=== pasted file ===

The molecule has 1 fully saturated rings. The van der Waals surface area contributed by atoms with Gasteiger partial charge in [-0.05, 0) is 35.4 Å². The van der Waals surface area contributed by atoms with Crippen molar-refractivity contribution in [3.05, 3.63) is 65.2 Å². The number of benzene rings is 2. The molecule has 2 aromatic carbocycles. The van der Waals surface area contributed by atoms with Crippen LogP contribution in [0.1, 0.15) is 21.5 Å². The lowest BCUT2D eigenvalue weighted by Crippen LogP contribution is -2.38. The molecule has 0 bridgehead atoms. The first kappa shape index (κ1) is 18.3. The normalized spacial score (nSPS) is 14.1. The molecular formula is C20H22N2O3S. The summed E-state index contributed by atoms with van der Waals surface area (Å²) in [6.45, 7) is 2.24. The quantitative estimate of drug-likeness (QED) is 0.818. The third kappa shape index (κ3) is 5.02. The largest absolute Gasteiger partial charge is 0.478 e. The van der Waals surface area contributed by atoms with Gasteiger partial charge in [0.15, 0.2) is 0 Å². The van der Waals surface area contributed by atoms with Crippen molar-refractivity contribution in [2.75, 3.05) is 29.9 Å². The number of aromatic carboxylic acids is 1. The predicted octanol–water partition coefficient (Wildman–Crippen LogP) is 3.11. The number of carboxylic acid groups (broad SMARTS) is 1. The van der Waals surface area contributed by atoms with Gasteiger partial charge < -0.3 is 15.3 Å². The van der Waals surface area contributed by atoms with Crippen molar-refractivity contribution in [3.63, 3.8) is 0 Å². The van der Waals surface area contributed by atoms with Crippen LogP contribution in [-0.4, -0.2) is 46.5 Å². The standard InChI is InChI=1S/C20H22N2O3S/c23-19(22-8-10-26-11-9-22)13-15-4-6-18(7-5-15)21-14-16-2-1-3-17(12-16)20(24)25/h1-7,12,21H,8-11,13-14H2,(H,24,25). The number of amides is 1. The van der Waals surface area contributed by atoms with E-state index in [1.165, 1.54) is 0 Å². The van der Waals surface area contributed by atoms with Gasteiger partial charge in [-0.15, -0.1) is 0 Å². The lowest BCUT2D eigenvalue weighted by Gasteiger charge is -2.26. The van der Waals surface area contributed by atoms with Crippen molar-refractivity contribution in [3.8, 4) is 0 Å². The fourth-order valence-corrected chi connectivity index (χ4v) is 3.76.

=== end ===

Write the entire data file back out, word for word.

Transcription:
The molecule has 1 fully saturated rings. The van der Waals surface area contributed by atoms with Gasteiger partial charge in [-0.05, 0) is 35.4 Å². The van der Waals surface area contributed by atoms with Crippen molar-refractivity contribution in [3.05, 3.63) is 65.2 Å². The number of benzene rings is 2. The molecule has 2 aromatic carbocycles. The van der Waals surface area contributed by atoms with Crippen LogP contribution in [0.1, 0.15) is 21.5 Å². The lowest BCUT2D eigenvalue weighted by Crippen LogP contribution is -2.38. The molecule has 0 bridgehead atoms. The first kappa shape index (κ1) is 18.3. The normalized spacial score (nSPS) is 14.1. The molecular formula is C20H22N2O3S. The summed E-state index contributed by atoms with van der Waals surface area (Å²) in [6.45, 7) is 2.24. The quantitative estimate of drug-likeness (QED) is 0.818. The third kappa shape index (κ3) is 5.02. The largest absolute Gasteiger partial charge is 0.478 e. The van der Waals surface area contributed by atoms with Gasteiger partial charge in [0.15, 0.2) is 0 Å². The van der Waals surface area contributed by atoms with Crippen molar-refractivity contribution in [2.75, 3.05) is 29.9 Å². The number of aromatic carboxylic acids is 1. The predicted octanol–water partition coefficient (Wildman–Crippen LogP) is 3.11. The number of carboxylic acid groups (broad SMARTS) is 1. The van der Waals surface area contributed by atoms with Gasteiger partial charge < -0.3 is 15.3 Å². The van der Waals surface area contributed by atoms with Crippen molar-refractivity contribution in [3.63, 3.8) is 0 Å². The van der Waals surface area contributed by atoms with Crippen LogP contribution in [-0.4, -0.2) is 46.5 Å². The standard InChI is InChI=1S/C20H22N2O3S/c23-19(22-8-10-26-11-9-22)13-15-4-6-18(7-5-15)21-14-16-2-1-3-17(12-16)20(24)25/h1-7,12,21H,8-11,13-14H2,(H,24,25). The number of amides is 1. The van der Waals surface area contributed by atoms with E-state index in [1.165, 1.54) is 0 Å². The van der Waals surface area contributed by atoms with Gasteiger partial charge in [-0.15, -0.1) is 0 Å². The lowest BCUT2D eigenvalue weighted by Gasteiger charge is -2.26. The van der Waals surface area contributed by atoms with Crippen molar-refractivity contribution in [3.8, 4) is 0 Å². The fourth-order valence-corrected chi connectivity index (χ4v) is 3.76.